Your Marital Settlement Agreement

The desired outcome of the mediation process is to create a Marital Settlement Agreement (MSA) and Parenting Plan – if you have minor children.  These documents will be presented to the court and included in the final judgment dissolving your marriage.  After you are divorced, your MSA and Parenting Plan will serve as written guides for how you will divide money and parenting tasks.

Typically, five specific topics are discussed during divorce mediation and then incorporated into the MSA and Parenting Plan. These topics are often presented and explained using the acronym P.E.A.C.E.: Parenting, Equitable Distribution, Alimony, Child Support, and Everything Else.  The Parenting Plan is discussed HERE and HERE.  This article is focused on the Equitable Distribution, Alimony, Child Support, and Everything Else sections of your Marital Settlement Agreement.

Equitable distribution. 

Equitable distribution is the fair, but not necessarily equal, division of all marital property, assets, and debts.  This complex concept is discussed in Section 61.075 of the Florida Statutes.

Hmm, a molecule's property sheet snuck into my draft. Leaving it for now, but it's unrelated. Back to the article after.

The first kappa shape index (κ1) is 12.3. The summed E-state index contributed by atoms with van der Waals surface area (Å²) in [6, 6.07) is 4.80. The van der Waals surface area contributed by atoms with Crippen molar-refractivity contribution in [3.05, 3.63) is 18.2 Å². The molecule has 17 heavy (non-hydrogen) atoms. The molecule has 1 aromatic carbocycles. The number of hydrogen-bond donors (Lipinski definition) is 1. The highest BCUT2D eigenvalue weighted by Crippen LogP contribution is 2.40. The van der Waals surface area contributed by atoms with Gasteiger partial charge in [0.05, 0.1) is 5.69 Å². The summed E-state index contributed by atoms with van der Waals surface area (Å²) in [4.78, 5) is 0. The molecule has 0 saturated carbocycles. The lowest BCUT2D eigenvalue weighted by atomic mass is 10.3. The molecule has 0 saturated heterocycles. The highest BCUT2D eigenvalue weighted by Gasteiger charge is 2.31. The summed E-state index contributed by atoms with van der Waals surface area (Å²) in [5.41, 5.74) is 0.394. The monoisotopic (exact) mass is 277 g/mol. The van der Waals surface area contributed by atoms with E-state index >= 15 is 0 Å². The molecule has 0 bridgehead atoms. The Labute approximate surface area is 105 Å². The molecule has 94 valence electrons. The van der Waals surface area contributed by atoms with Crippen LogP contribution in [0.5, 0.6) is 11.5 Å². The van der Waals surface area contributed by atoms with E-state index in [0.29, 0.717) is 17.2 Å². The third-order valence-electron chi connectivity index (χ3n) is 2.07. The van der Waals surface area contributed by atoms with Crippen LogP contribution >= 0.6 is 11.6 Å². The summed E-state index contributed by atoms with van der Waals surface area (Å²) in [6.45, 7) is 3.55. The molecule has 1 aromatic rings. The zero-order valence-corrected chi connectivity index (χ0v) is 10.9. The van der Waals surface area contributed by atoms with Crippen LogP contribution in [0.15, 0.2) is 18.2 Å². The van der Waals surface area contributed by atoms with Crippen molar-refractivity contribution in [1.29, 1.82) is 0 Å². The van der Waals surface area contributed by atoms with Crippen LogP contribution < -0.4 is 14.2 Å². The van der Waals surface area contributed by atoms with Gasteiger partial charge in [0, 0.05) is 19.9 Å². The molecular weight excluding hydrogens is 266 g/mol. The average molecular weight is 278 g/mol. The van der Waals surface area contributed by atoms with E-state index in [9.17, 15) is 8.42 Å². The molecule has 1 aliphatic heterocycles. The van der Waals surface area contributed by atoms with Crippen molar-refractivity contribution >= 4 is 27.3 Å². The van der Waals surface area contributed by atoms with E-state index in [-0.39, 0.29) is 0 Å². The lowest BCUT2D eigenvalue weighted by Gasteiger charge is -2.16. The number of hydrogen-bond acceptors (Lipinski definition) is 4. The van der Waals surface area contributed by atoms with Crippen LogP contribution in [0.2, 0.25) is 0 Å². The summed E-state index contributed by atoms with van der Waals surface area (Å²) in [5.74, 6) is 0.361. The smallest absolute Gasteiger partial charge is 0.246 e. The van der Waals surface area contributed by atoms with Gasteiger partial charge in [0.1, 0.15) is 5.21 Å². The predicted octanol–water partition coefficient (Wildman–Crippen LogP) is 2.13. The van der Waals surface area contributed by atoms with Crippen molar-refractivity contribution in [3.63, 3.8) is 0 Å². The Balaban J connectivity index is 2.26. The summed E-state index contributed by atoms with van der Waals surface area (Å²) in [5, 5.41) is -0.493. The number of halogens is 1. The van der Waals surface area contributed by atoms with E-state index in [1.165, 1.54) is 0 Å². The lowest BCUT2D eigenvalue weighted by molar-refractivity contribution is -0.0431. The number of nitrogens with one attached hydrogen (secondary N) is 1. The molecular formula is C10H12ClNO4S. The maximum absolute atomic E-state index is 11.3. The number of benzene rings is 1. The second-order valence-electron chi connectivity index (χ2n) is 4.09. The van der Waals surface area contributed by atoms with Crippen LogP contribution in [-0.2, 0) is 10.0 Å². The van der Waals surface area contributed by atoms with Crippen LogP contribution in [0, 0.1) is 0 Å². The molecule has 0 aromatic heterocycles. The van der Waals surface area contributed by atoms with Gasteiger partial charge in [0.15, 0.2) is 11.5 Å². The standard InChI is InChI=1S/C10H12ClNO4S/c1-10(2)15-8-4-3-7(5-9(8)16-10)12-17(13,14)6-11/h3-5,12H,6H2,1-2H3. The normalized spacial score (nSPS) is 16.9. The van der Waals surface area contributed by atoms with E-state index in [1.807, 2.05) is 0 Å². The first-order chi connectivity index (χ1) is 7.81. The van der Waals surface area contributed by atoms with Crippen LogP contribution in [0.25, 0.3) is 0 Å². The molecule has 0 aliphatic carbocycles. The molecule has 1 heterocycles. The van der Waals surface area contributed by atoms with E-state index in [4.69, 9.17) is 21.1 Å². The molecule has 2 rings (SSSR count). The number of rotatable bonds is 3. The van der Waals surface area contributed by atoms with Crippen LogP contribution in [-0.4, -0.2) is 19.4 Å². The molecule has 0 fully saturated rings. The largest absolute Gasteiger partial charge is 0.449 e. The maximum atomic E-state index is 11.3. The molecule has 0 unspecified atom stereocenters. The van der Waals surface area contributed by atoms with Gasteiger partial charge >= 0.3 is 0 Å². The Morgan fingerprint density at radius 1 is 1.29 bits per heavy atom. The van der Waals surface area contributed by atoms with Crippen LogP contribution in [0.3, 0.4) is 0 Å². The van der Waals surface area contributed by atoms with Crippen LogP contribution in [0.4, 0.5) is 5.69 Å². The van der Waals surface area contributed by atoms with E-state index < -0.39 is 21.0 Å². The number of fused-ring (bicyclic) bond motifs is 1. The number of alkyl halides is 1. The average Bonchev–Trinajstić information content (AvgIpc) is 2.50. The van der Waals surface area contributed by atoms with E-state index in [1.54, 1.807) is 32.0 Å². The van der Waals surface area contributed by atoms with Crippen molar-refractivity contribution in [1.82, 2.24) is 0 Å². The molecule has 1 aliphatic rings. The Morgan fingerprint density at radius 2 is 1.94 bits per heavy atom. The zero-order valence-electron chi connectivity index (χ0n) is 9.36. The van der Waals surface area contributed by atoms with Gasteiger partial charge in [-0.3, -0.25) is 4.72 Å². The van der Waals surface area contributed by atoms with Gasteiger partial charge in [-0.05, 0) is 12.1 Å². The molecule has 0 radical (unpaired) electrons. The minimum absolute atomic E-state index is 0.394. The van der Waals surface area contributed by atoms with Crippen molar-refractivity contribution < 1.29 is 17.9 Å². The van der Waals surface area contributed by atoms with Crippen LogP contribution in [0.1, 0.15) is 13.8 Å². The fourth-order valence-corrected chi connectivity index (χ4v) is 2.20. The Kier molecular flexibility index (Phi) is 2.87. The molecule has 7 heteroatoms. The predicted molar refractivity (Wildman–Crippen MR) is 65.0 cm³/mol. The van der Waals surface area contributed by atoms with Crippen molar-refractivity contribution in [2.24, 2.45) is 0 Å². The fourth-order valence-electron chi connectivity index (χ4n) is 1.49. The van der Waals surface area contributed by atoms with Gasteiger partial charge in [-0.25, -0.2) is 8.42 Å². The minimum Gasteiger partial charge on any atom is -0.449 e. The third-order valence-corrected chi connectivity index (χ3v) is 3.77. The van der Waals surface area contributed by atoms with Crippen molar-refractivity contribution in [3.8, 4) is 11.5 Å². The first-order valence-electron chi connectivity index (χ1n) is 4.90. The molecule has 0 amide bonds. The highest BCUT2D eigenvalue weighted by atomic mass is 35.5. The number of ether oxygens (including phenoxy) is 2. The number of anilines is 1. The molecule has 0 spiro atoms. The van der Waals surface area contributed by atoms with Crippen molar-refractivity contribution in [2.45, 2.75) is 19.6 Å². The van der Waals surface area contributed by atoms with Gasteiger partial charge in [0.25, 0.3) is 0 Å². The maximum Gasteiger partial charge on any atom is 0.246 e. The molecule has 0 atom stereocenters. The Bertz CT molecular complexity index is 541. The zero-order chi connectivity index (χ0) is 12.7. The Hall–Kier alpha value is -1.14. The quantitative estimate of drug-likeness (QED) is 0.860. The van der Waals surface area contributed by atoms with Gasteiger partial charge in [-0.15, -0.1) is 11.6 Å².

Typically, one spouse is more knowledgeable about family finances. If you are the spouse that is less informed, now is your chance to get caught up – fast. In order to negotiate and participate meaningfully in the mediation process both spouses should be aware of what was owned and owed prior to the marriage, what has been acquired since the marriage, and what is currently owned and owed.

You and your spouse will decide how to divide or distribute all of your assets and debts so that you can achieve a financial divorce. Your assets are your home, retirement accounts, bank accounts, investment accounts, possessions, businesses, insurance policies, cars, etc. Your liabilities will include debts – such as your student loans, credit card debts, car loans, mortgage debt, etc. If you and your spouse do not agree on how to divide your assets and debts the Judge will do this for you based on the criteria in 61.075.

Alimony/Spousal Support.

Alimony is money or other property paid in fulfillment of a duty to support one’s spouse after a separation or divorce.  If a divorcing couple does not agree to an alimony plan, a judge may order alimony.  There are many factors to consider when deciding the question of alimony but the key factor will be the receiver’s need and the payor’s ability to pay.

Section 61.08 of the Florida Statutes (a) allows for an award of more than one type of alimony; (b) classifies short-term (up to 7 years), moderate-term (7 to 17 years), and long-term marriages (over 17 years), and (c) describes the factors a judge should consider in awarding alimony. These factors include:

(a) The standard of living established during the marriage.